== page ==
Want to live forever? You can, but you'll need to come back as a freshwater polyp
People dreading the passing of their dog or cat, could find that an unusual marine creature might prove the perfect pet.
Scientists claim a certain kind of a freshwater polyp is ‘effectively immortal’ and some other species actually become stronger with age.
Hydra magnipapillata, a microscopic animal with a tube-like body comprised of tentacles, a mouth and adhesive foot, may not be a pet that people can cuddle up with, but it is almost completely unaffected by the ageing process.
Hydra magnipapillata, a microscopic animal with a tube-like body comprised of tentacles, a mouth and adhesive foot is almost completely unaffected by the ageing process
Scientists looked at ageing in 46 different species including mammals, plants, fungi and algae.
While humans, mammals and birds were found to weaken with age, other organisms such as tortoises and certain trees become stronger.
Evolutionary biologist Dr Owen Jones, from the University of Southern Denmark, said: ‘Many people, including scientists, tend to think that ageing is inevitable and occurs in all organisms on Earth as it does for humans; that every species becomes weaker with age and more likely to die. But that is not the case.’
THE STRANGE HYDRA GENUS
Hydra is a genus of small, simple, freshwater animals that possess radial symmetry.
This means that if you cut the creature along several planes, roughly identical pieces would be produced.
Hydra are predatory animals and can be found in most unpolluted freshwater ponds, lakes, and streams in the temperate and tropical regions.
They are multicellular organisms which are usually just a few millimetres long.
Biologists are especially interested in hydra due to their regenerative abilities - they appear not to age or to die of old age.
Hydra have a tubular body up to 10 mm long when extended, secured by a simple adhesive foot called the basal disc. Gland cells in the basal disc secrete a sticky fluid that give it adhesive properties.
At the free end of the body is a mouth opening surrounded by one to 12 thin, mobile tentacles.
If hydra are alarmed or attacked, the tentacles can be retracted to small buds and the body column itself can be transformed to a small gelatinous sphere.
The team studied ageing in species from oak trees and seaweed, roundworms and lice, to lions and baboons.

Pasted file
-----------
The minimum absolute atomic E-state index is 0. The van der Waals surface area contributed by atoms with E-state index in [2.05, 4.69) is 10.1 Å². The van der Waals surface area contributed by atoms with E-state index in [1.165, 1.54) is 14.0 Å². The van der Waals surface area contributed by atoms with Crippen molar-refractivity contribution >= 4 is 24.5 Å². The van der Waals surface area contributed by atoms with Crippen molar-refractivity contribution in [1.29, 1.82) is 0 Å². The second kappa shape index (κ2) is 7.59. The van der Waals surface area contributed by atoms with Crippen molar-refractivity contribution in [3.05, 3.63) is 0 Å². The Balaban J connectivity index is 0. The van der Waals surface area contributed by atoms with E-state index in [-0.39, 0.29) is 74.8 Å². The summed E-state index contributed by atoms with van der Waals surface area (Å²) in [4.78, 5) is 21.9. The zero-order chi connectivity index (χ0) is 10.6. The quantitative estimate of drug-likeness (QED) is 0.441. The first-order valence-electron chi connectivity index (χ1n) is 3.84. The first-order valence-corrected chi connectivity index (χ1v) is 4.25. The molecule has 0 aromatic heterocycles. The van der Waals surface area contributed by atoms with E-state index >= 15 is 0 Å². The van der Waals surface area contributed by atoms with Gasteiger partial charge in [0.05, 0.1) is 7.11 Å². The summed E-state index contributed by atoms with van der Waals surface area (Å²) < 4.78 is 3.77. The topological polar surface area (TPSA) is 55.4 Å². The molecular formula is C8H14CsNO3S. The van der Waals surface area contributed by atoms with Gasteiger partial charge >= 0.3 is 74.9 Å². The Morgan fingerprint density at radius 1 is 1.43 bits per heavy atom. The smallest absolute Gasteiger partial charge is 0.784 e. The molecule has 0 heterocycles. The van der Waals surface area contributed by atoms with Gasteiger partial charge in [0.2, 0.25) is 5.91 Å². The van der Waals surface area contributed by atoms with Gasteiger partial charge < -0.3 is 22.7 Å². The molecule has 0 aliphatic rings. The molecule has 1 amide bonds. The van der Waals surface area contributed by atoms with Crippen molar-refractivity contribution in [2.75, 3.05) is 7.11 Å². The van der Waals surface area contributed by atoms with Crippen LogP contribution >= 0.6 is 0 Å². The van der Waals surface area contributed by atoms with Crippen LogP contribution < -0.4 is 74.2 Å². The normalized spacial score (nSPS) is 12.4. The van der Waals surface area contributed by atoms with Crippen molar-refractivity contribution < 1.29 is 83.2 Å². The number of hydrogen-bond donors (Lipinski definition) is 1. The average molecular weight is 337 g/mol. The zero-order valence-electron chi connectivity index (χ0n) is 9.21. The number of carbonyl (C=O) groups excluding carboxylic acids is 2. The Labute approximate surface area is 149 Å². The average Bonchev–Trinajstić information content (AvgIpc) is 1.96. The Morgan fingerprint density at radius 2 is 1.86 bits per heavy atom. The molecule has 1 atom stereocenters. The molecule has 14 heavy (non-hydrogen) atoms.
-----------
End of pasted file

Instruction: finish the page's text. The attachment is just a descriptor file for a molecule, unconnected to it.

They examined 11 mammals,12 other vertebrates, 10 invertebrates, 12 plants and one algae.
‘The diversity of mortality and fertility patterns in these organisms surprised us and there is clearly a need for more research before we fully understand the evolutionary causes of ageing and become better able to address problems of ageing in humans,’ Dr Jones said.
The desert tortoise (pictured) experiences its highest mortality early on in life and is decreasingly likely to die as it ages. It can live for up to 80 years
Ageing in mammals and birds has been studied by scientists in the past, but this study, which was published in the journal Nature, looked at the relatively unexplored area of ageing in other groups of vertebrates, invertebrates, plants algae and fungi.
Amazingly there are species that have constant mortality and are unaffected by the ageing process.
The freshwater polyp Hydra magnipapillata has constant low mortality and in laboratory conditions its risk of dying is so low that it is effectively immortal.
‘Extrapolation from laboratory data show that even after 1,400 years five per cent of a hydra population kept in these conditions would still be alive’, said Dr Jones.
For many species mortality increases with age, a pattern seen in most mammal species including humans and killer whales, but also in invertebrates like water fleas.
However, other species buck the trend by experiencing a decrease in mortality as they age.
For example, the desert tortoise experiences its highest mortality early on in life and is decreasingly likely to die as it ages and can live for up to 80 years.
Many plant species, such as the white mangrove tree, follow the same pattern.
There are also species that become more and more fertile with age, including plants such as the agave (pictured), which are found in Mexico and South America
Several species, including rhododendrons, common lizards and hermit crabs, show very little change in mortality throughout their life course.
The researchers also looked at fertility patterns of the 46 species and found they varied greatly, while human fertility is characterised by being concentrated in a relatively short period of life.
However, there are also species - particularly plants - that become more and more fertile with age, such as the agave, which is found in Mexico and South America.
The nematode worm or roundworm starts its life fertile and then suddenly loses the ability to reproduce.
The scientists concluded a species can have increasing mortality and still live a long time, or have declining mortality and still live a long time.
‘It makes no sense to consider ageing to be based on how old a species can become,’ said Dr Jones.
‘Instead, it is more interesting to define ageing as being based on the shape of mortality trajectories - whether rates increase, decrease or remain constant with age.’
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